Annaliese Beery, PhD
Influence of experience on molecular physiology: cross-tissue comparisons of the effects of stress on telomere length and gene regulation
I am broadly interested in how experience and the environment alter the biology, behavior, and health of individuals. As a Health and Society Scholar, I am studying mechanisms by which short term experiences can have long-term effects on health and physiology. In my current projects I am striving to use rodent models to answer questions that will add to our understanding of parallel human studies but which cannot be practically assessed in human subjects.
In collaboration with faculty at UCSF and UC Berkeley I am conducting two pilot projects on the effects of stress on molecular physiology. In one project I am examining the effects of stress on the length of telomeres--repetitive sequences of DNA at the ends of chromosomes that shorten with cell division. Prior research at UCSF has shown that life stress is associated with shorter telomeres and changes in the abundance of telomere lengthening enzymes. Telomere length is typically measured in white blood cells, which likely respond to stress with a different pattern of cell division than other tissues in the body. I am attempting to create a rodent model of this process which will allow us to examine how telomere length varies across different tissue types that may respond differently to stress so that we can better interpret results of human studies.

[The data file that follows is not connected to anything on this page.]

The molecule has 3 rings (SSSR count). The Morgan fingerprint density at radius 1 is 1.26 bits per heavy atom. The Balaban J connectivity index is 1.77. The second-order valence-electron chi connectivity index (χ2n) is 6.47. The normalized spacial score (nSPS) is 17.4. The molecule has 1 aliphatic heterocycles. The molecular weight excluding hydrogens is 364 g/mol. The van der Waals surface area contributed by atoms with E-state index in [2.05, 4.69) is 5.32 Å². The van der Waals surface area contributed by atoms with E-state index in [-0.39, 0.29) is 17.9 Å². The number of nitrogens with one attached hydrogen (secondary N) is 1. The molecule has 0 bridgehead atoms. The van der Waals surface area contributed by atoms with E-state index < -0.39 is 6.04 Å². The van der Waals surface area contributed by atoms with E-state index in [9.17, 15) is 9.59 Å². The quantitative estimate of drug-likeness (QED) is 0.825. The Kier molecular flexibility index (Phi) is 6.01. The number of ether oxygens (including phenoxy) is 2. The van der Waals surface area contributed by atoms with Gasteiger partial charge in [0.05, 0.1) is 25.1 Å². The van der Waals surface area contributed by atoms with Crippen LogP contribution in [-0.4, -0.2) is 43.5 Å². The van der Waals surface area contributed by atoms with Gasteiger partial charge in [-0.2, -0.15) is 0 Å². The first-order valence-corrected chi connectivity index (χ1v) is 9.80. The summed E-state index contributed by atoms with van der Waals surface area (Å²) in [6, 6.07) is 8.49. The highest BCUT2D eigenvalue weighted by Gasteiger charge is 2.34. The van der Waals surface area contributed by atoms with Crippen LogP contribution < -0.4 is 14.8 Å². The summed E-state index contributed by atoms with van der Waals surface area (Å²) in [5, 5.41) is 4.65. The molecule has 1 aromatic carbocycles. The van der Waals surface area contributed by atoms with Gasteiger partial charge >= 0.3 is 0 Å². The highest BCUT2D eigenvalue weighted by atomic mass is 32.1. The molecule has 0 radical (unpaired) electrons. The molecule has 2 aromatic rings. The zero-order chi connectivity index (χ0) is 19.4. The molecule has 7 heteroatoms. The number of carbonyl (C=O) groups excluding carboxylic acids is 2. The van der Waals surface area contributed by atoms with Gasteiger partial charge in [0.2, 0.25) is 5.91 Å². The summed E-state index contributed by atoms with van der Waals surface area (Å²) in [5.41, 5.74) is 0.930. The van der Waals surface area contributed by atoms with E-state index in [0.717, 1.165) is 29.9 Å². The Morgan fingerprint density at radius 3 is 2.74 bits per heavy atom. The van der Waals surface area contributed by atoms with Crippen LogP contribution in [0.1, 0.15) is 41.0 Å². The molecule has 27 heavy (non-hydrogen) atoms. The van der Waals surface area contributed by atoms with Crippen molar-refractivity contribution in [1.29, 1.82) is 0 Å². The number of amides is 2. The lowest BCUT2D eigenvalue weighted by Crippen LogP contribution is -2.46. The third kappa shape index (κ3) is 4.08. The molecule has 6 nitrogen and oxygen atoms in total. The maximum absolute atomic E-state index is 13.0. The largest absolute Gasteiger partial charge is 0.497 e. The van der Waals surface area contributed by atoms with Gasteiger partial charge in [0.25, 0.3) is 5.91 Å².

In my second project I am studying the effects of early life experience on epigenetic regulation of genes involved in stress responsiveness. High levels of maternal care have been shown to alter long-term gene regulation in the brains of offspring in a rodent model; I am exploring patterns of co-regulation between different tissue types that may be more easily sampled in human studies.
The 7th publication from my graduate work "Same-sex social behavior in meadow voles: multiple and rapid formation of attachments" was recently published in the June 2009 issue of Physiology and Behavior, accompanied by a cover photo of the voles I worked with for their particular social behaviors. In July I will co-chair a symposium on oxytocin and social behavior at the 40th International Symposium on Psychoneuroendocrinology, and in August I have been invited to present at an NSF workshop on social behavior in Chile.
I look forward to another year in the Robert Wood Johnson Health and Society Scholars program, and plan to pursue topics related to my current work at Smith College in the departments of Psychology and Neuroscience beginning in Fall 2010.